Ravens lose coin flip to Dallas, will pick 17th in this year's draft


As the scouting combine begins in Indianapolis, the Ravens finally know where they’ll be picking in the first round of the 2014 NFL draft.
The league announced Wednesday morning that the Dallas Cowboys won the coin flip, meaning they will pick 16th in the first round while Baltimore will settle for the 17th overall selection in May.
After failing to make the playoffs for the first time in the John Harbaugh era this past season, the Ravens haven’t been slotted this high of a pick since 2008 when they were originally slotted to pick eighth overall before eventually trading back in the first round to select quarterback Joe Flacco with the 18th overall pick.
The Ravens haven’t made a pick in the top half of the draft since 2006 when they chose defensive tackle Haloti Ngata with the 12th overall selection.
The Ravens currently hold picks in the second, third and sixth rounds of the draft in addition to their first-round choice. They traded their fourth- and fifth-round picks last year to acquire left tackle Eugene Monroe from the Jacksonville Jaguars and traded their seventh-round selection to the Indianapolis Colts for offensive lineman A.Q. Shipley.
The team is expected to receive four compensatory picks in this year’s Draft as they lost a number of impact unrestricted free agents (cornerback Cary Williams, linebackers Dannell Ellerbe and Paul Kruger, and safety Ed Reed) without signing any unrestricted free agents themselves. Compensatory picks will be assigned at next month’s NFL owners meetings.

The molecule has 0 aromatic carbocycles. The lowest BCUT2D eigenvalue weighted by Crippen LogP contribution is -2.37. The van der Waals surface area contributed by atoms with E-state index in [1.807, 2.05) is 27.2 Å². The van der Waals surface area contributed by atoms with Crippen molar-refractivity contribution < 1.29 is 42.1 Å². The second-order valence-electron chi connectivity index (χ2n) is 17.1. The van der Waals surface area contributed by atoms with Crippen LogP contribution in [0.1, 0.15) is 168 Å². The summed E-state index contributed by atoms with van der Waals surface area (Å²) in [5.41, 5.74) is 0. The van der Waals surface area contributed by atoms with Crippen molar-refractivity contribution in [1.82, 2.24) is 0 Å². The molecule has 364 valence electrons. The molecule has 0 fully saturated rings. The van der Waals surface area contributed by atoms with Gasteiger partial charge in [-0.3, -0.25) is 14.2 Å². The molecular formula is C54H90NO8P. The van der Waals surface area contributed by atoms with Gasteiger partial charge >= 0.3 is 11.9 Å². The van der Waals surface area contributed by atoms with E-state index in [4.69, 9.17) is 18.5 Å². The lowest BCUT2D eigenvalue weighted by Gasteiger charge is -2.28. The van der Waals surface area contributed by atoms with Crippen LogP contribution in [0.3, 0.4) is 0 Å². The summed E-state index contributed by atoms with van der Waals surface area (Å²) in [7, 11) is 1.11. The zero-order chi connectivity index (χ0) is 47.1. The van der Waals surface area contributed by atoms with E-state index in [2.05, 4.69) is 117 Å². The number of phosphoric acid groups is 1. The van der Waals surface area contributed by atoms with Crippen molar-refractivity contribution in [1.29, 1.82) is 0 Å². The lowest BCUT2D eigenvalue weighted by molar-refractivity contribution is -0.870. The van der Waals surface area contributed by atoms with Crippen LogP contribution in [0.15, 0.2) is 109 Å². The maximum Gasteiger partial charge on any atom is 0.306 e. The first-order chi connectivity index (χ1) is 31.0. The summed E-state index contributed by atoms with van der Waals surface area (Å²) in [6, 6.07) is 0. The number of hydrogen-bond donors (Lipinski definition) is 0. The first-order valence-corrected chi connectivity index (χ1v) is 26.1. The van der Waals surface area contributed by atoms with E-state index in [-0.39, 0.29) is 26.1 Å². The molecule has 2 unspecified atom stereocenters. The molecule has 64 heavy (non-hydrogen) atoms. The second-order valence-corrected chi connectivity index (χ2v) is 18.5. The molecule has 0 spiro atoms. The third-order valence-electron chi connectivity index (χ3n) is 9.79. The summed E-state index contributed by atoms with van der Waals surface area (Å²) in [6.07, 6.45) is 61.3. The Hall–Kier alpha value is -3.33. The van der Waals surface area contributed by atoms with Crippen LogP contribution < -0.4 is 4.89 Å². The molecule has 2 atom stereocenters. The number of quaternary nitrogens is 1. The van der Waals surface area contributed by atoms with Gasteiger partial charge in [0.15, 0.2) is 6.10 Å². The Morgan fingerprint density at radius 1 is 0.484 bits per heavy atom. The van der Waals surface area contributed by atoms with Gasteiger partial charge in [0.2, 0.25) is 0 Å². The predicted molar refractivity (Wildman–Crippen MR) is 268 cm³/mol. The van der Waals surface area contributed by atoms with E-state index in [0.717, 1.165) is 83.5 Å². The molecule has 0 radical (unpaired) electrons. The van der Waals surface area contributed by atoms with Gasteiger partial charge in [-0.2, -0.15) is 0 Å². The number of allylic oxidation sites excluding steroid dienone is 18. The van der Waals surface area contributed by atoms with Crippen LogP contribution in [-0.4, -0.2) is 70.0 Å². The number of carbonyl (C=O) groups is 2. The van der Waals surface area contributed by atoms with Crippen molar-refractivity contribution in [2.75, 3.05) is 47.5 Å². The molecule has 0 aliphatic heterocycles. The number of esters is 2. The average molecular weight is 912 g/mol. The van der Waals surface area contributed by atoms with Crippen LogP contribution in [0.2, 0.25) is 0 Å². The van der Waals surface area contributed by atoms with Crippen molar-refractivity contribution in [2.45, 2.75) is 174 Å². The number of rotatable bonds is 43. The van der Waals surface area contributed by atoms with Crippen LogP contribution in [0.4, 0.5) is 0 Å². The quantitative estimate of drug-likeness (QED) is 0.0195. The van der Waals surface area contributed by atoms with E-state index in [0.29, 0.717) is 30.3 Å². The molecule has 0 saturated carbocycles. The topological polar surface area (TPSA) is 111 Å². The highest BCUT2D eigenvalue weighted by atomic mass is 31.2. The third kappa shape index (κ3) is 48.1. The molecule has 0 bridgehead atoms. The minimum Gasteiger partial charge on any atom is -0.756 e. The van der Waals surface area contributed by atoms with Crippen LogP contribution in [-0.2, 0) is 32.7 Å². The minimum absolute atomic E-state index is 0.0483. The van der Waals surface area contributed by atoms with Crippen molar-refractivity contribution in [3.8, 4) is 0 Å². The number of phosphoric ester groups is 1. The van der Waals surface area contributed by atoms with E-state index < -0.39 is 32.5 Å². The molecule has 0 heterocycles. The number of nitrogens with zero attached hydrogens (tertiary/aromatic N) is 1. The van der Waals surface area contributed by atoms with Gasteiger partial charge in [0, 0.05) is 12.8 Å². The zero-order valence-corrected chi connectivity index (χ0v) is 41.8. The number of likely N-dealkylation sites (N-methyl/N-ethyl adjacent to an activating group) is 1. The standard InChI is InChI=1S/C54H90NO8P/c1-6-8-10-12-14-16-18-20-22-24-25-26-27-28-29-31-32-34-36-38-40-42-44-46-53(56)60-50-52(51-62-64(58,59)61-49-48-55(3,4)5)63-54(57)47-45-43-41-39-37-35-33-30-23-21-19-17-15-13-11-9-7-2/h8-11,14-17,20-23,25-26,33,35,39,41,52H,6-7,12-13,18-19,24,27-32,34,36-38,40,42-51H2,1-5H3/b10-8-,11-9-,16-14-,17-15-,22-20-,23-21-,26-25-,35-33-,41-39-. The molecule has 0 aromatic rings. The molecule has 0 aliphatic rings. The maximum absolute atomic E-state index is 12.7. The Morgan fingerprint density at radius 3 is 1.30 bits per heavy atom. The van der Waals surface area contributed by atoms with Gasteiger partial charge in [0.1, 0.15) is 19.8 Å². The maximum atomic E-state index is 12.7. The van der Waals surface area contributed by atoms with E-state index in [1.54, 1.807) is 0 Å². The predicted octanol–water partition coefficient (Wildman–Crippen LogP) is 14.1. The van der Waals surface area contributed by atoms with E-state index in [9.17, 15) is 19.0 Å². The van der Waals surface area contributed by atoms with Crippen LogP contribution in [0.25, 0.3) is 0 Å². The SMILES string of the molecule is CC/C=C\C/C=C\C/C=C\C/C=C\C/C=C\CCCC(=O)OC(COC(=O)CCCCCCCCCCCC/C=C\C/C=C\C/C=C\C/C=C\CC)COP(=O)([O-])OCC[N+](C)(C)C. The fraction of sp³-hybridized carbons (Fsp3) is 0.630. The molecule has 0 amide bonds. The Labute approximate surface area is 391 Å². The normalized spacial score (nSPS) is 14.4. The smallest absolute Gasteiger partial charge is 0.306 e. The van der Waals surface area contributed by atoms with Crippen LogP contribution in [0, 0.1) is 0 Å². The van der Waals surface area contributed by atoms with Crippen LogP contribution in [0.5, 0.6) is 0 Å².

The team holds the 16th pick in the second round, the 15th pick in the third round, and the 18th pick in the sixth round.


  1. Hey Luke, Will the Ravens and Cowboys alternate as to who gets the higher pick in rounds 2-7 or will the Cowboys draft in front of us through the entire draft?
    (L.J. — I need to double-check, but it’s my understanding that all the 8-8 teams cycle through in the subsequent rounds after the tiebreakers are used for the first round.)

  2. Perhaps the most famous coin flip in draft history was in 1970 when the Bears and Steelers flipped for the right to draft Terry Bradshaw. Of course the Steelers won that one. Less well known is that the Bears traded their #2 pick to the Packers. The Packers used that pick to draft Notre Dame defensive lineman Mike McCoy. The Browns then drafted Mike Phipps with the 3rd pick.

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